Lenders and the federal government have spent the last 50+ years giving teenagers who didn't know better unsecured loans to finance degrees they may not have actually needed. Lending has been made easy thanks to cheap credit from the federal reserve. Too many borrowers were convinced by parents, institutions, and prospective employers they needed college to succeed. The higher education establishment deserves a lot of blame as well. If private banks are the ones who really print dollars using federal reserve collateral that can't actually be withdrawn, then colleges and universities are the ones who have been essentially printing this student debt. Rhetoric, feelings, and good intentions can only get you so far. The proof is ultimately in the pudding. The US higher education and government loan apparatuses have had carte blanche the last few decades on student loans. The result is a lot of debt serfs working a lot of jobs they could have probably got without the debt.
That is where it gets really depressing. A recent study by TD Ameritrade found that 49% of young millennials said their college degree was "very or somewhat unimportant" for their current line of work. For Gen Z, it was even higher. That’s a staggering statistic when you consider just how indebted young Americans are with student loans. The student debt delinquency rate is 7 times higher than credit card delinquency. Maybe worse, only 24% of FSA borrowers are even paying off the principal balance. There are about 45 million Americans with outstanding student loan debt. Over $600 billion of the $1.7 trillion in student debt is with borrowers 34 years old and younger. If TD’s survey is accurate, and half of those millennials don't even need their degrees, over $300 billion of that debt has been completely wasted. To be frank, I'd wager it's actually far higher than that. And that brings us to the debt holders themselves. They are the ones who put the pen to the paper without thinking or doing any kind of return on investment analysis. Yes, many of them were duped by predatory lenders, but they are ultimately the ones who got themselves into this mess. Now that I have whipped everyone's asses, let's talk solutions.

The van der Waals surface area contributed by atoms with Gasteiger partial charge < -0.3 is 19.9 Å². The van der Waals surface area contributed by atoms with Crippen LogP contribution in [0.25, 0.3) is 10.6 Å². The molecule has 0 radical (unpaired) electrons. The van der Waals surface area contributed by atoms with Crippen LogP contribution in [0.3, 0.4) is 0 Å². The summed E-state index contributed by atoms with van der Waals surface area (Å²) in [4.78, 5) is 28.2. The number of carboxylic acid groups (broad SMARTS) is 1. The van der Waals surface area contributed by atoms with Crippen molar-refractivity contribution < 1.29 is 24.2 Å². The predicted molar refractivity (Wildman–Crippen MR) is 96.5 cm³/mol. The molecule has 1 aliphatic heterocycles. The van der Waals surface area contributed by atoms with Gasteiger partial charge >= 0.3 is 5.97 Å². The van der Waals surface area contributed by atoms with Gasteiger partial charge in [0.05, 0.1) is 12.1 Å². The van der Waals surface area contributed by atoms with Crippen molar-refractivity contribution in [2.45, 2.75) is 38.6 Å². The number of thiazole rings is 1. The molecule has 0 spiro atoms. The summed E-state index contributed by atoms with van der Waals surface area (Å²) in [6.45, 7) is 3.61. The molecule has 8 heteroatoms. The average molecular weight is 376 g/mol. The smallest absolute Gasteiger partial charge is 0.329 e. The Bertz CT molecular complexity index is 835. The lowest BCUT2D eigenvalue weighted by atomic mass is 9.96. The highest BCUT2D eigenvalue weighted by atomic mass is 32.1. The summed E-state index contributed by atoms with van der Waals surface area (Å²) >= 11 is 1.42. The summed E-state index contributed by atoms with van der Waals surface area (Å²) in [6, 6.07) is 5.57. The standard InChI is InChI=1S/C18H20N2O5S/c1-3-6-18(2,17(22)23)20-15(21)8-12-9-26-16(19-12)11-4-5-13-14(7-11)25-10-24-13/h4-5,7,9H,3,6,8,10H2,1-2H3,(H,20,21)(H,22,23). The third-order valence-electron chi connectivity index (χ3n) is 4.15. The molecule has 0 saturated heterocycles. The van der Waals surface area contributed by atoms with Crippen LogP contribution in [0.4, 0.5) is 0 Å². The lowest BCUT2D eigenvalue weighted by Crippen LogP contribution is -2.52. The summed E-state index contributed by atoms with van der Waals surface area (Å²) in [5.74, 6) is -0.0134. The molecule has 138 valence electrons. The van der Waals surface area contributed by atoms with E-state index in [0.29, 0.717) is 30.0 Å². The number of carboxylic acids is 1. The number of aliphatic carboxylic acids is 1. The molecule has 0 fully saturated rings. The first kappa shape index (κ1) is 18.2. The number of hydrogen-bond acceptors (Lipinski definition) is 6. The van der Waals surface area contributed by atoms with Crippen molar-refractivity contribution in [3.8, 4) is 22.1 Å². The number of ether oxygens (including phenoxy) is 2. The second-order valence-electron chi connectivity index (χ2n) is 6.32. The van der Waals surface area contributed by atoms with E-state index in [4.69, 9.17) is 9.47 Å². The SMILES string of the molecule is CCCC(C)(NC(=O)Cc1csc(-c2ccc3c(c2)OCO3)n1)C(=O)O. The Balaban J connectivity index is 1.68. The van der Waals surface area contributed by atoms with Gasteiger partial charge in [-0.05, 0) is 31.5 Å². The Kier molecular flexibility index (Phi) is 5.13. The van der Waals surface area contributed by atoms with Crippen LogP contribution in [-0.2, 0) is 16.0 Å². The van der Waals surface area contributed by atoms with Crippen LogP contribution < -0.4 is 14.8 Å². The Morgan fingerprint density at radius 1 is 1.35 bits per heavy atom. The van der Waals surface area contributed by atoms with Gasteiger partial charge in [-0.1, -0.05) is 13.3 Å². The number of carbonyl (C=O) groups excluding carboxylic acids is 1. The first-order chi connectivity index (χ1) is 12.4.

Student loan debt is equivalent to about a third of the federal budget. The borrowers simply can’t pay it. And about 20% of the debt outstanding is essentially wealth that has been siphoned away from kids who were pushed into something they didn't understand. For context, the money wasted on useless degrees is about 4 times the high-end damages estimate for Bernie Madoff’s Ponzi scheme. And he was thrown in the clink. So it's no wonder people saddled with this debt want it wiped out.
As I type this, social media is going bananas over the very notion of debt forgiveness and as you might expect we generally have two competing takes from younger Americans. The first group falls into the "hell yes" camp - these are largely the people with 10's if not 100's of thousands of dollars in student loan debt outstanding. The second group falls into the "EFF that" camp - these are people who either didn't take on debt to go to college or who have paid off their loans through some sort of personal austerity measures. On a recent episode of my podcast, I hinted at empathy toward both sides of this argument. I will now get into this a bit more.
To do my best to make an analogy, let's pretend we're talking about automotive debt rather than student loan debt for a moment. In my money tip this week, I created a fictitious character named Stewart. We're going to use him again. And we're going to bring in Henry. If you recall, Stewart is 35, works for a living, and no longer pays someone to prepare his coffee every morning after discovering time travel and compounding growth. What you don't yet know about Stewart is he bought a brand new GMC Sierra for 64 grand financed over 7 years. Stewart essentially just took on a second mortgage. His buddy Henry works in the same building, makes a little bit less, and lives far enough away that commuting together isn't possible. Even though Henry would absolutely love a new Sierra, he knows he can't afford one and continues to drive his 2004 Chevy Tahoe that he owns outright. I'd like you to now imagine that you're Henry and you just found out Stewart's lender is going to forgive his debt obligation and let Stewart keep the Sierra too. Do you kind of feel like a sucker for sticking with the Tahoe? This is how many people who paid down their student debt feel and I think if we're being intellectually honest with ourselves, it should be easy to understand why.